Thursday, November 21, 2013

Bi Workers of Color Need ENDA Too


A new report from our friends at the National Center for Lesbian Rights have released a new report on LGBT People of Color in the workplace. The reportA Broken Bargain for LGBT Workers of Colorexamines how LGBT workers of color face unique types of discrimination based both on their race and sexual orientation/gender identity.
COLORLINES has posted some more on this with personal narratives of LGBT People of Color who have experienced discrimination in the workplace (including a narrative from BiNet USA President, Faith Cheltenham).
The Employment Non-Discrimination Act (ENDA) narrowly passed in the Senate two weeks ago for the first time since a version was introduced in 1974. It was even more significant because it now includes transgender people. But House Speaker John Boehner insisted the act won’t come to a vote in the House, leaving those LGBT people living in the 34 states [PDF] without anti-discrimination laws at a stark disadvantage. And because people of color are more likely to face high unemployment and poverty, and have a harder time getting good, steady jobs, they are even more vulnerable. - "Why ENDA is an Urgent Issue for People of Color", COLORLINES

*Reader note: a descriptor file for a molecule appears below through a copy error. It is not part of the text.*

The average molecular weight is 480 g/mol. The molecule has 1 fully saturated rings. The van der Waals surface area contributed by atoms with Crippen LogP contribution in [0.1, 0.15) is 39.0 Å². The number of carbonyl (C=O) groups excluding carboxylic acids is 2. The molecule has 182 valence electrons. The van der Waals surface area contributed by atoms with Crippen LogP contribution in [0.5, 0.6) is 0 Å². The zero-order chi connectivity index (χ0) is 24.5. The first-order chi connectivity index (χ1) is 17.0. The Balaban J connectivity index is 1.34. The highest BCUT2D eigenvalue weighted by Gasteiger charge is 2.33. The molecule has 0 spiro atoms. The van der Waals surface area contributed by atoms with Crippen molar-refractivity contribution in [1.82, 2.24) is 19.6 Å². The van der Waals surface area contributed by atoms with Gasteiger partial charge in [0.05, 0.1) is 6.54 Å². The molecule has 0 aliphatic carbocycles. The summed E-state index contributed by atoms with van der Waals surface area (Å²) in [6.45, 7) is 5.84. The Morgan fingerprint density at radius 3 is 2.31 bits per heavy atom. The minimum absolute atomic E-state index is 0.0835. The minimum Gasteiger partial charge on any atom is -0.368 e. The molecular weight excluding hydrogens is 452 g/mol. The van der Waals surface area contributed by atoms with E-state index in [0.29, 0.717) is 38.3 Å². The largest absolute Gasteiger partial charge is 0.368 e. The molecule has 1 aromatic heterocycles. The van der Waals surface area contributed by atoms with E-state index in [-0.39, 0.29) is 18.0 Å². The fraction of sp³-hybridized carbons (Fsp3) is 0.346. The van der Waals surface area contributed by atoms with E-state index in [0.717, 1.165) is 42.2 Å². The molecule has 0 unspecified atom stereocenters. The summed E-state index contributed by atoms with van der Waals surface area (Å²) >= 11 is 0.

Have you ever experienced homophobia or biphobia in your workplace? Was it ever "multiplied" by another minority status you hold? Love to hear about people's experiences on this!

BiNet USA Prez On I'm From Driftwood